Rav Hirsch reasons that shemitta serves as a lesson in equality and brotherhood, which is an important aspect of recognizing God's relationship to the Jewish state, a topic fitting for Mishpatim, but it is absent from Ki Tissa which focuses on the Exodus and one's personal connection to God. However, as we shall see, it is very possible that shemitta also serves a personal role, and therefore, it should be in the post-Golden Calf covenant.


Rabbi Akiva and Rabbi Yishmael


To getter a better idea of the Tannaitic opinions regarding the proper interpretation of this verse, let's take a look in the Talmud. The (anonymous) Mishna in Shevi'it (1:4) and Rabbi Akiva (Rosh Hashana 9a, Mo'ed Katan 3b) maintain that this verse does not refer only to the weekday Shabbat:


"In plowing and in harvest you shall rest” – Rabbi Akiva says: There is no need to be told to desist from plowing or harvesting in the sabbatical year, for it is already stated [elsewhere]: "You shall not sow your field,” etc. [It can be taken] only [to prohibit] plowing in the pre-sabbatical year [which may cause agricultural benefits] extending into the sabbatical year and [likewise] to the harvest of the sabbatical year's [fruit] crops which mature in the post-sabbatical year.


Rabbi Yishmael, however, disagrees, and interprets the verse as referring specifically to Shabbat:


Rabbi Yishmael says: [It is purely a Shabbat law]; as the plowing [forbidden on Shabbat] is optional plowing, so is the harvesting optional harvesting. This comes to exclude the harvesting [of the new barley] for the omer, which is a religious duty.


Interestingly, Rabbi Yishmael understands this phrase as mandating the harvest on Shabbat to bring the omer offering on the second day of Pesach. Rabbi Akiva, on the other hand, understands this verse as a reference to Shabbat ha-aretz, extending the laws of shemitta beyond the seventh year itself, a concept known as tosefet shevi'it, banning certain activities during that period as well.


The Talmud adds that according to Rabbi Akiva, not only does this verse teach that one must add on to shevi'it, but it serves as the model for tosefet kedusha, adding on a period before and after all other sanctified periods, such as Shabbat and Festivals.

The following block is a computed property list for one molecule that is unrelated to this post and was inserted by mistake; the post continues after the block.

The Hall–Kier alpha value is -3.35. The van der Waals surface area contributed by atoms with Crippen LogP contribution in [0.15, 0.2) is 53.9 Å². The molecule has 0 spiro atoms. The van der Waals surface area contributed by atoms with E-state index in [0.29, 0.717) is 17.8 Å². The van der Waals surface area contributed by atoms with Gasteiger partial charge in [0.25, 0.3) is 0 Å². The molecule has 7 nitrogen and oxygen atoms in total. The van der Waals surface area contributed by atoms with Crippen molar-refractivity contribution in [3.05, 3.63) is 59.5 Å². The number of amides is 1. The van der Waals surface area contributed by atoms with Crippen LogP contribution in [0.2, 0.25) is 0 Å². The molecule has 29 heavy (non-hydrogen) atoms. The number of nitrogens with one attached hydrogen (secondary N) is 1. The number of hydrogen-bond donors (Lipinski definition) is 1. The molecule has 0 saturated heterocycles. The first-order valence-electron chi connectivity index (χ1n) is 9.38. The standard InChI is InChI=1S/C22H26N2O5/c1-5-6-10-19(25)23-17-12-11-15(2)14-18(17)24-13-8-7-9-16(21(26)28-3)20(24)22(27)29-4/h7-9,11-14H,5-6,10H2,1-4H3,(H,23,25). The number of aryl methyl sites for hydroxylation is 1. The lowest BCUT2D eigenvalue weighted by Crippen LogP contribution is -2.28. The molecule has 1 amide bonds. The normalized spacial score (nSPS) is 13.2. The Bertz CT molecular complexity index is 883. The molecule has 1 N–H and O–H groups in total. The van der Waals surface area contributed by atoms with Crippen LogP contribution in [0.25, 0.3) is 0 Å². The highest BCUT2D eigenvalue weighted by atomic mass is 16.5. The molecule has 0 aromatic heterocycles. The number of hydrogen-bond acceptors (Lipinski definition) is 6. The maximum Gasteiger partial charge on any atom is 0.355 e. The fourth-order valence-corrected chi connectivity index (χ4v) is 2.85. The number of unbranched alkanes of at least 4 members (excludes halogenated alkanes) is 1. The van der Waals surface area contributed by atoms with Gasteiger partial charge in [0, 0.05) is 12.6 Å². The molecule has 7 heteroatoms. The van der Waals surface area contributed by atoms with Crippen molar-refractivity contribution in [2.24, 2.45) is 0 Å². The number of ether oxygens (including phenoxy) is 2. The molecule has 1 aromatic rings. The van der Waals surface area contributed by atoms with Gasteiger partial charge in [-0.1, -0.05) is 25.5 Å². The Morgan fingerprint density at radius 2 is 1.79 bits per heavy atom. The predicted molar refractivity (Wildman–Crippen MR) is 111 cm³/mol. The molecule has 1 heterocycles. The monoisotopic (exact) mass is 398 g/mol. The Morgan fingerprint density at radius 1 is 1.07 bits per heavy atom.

The Talmud concludes that Rabbi Yishmael accepts the general principle that one must extend periods of kedusha, but he has a different source:


If so, from where does Rabbi Yishmael derive [this principle of], extending a sacred time period by adding from the profane? He derives it from that which is taught in a baraita: The verse states [in reference to Yom Kippur]: “And you shall afflict your souls on the ninth of the month in the evening” (Vayikra 23:32). One might have thought that one must fast the entire day on the ninth of the month. Therefore, the verse states: “In the evening.” But if it is so that Yom Kippur begins in the evening, one might have thought that one need only begin to fast from when it is dark, after nightfall, when the tenth day of the month begins. Therefore, the verse states: “On the ninth.” How so? One begins to fast on the ninth of the month while it is still day. This teaches that one extends a sacred time period by adding at the beginning from the profane to the sacred.


In summary, Rabbi Akiva and Rabbi Yishmael disagree as to whether at least the concluding words of the aforementioned verse in Ki Tissa are discussing shemitta or Shabbat. However, both of them agree to the concept of tosefet Shabbat (as well as tosefet Yom Tov, although a discussion of the complex halakhot thereof is beyond the scope of this series) though Rabbi Akiva derives it from Ki Tissa's reference to tosefet shevi'it and Rabbi Yishmael derives it from a verse regarding Yom Kippur.


Additionally, it is worth noting that the Talmud elsewhere states explicitly that although Rabbi Yishmael understands our verse as a reference to Shabbat, he agrees to the concept of tosefet shevi'it. Ostensibly, if Rabbi Akiva derives all forms of tosefet Shabbat from our verse regarding tosefet shevi'it, then Rabbi Yishmael, who has another source for that concept, should be able to derive tosefet shevi'it from his source for tosefet Shabbat. Yet interestingly enough, the Talmud doesn't state that, but rather explains that his source for the concept of tosefet shevi'it is an oral Mosaic tradition, not a verse or derivative. This indicates that the source of tosefet shevi'it is significant. It can serve as the model for expanding temporal kedusha, though it cannot be derived from other sources.


The Talmud asks: if Rabbi Yishmael does not derive tosefet shevi'it from our verse, what is his source for the concept of tosefet Shabbat? Due to the fact that even Rabbi Yishmael accepts the concept of tosefet shevi'it and only argues as to the source, the Talmud's question would be unnecessary unless we assume that deriving tosefet shevi'it from our verse in Ki Tissa provides it with an added flavor that would not be present otherwise.


In order to get a better understanding of tosefet shevi'it in general and its possible source in our verse in particular, let's analyze it from the perspective of the dispute between Rabbi Akiva and Rabbi Yishmael.


Understanding Rabbi Akiva's Opinion


Rabbi Akiva, as noted, explains our verse in Ki Tissa as a reference to shemitta as well. This is based on the singling out of plowing and harvesting, two actions which are already known to be prohibited in regards to Shabbat. Although above we noted different explanations of the commentaries as to why these melakhot are given specific mention, nevertheless, Rabbi Akiva understands the verse to be referring to Shabbat ha-aretz, the shemitta year, requiring that both plowing, an action done in advance of planting, and harvesting, an action performed at the end, be further restricted during the seventh year. This is the source for tosefet shevi'it, adding on a period during the sixth year when plowing is proscribed and a period during the eighth year when harvesting is limited.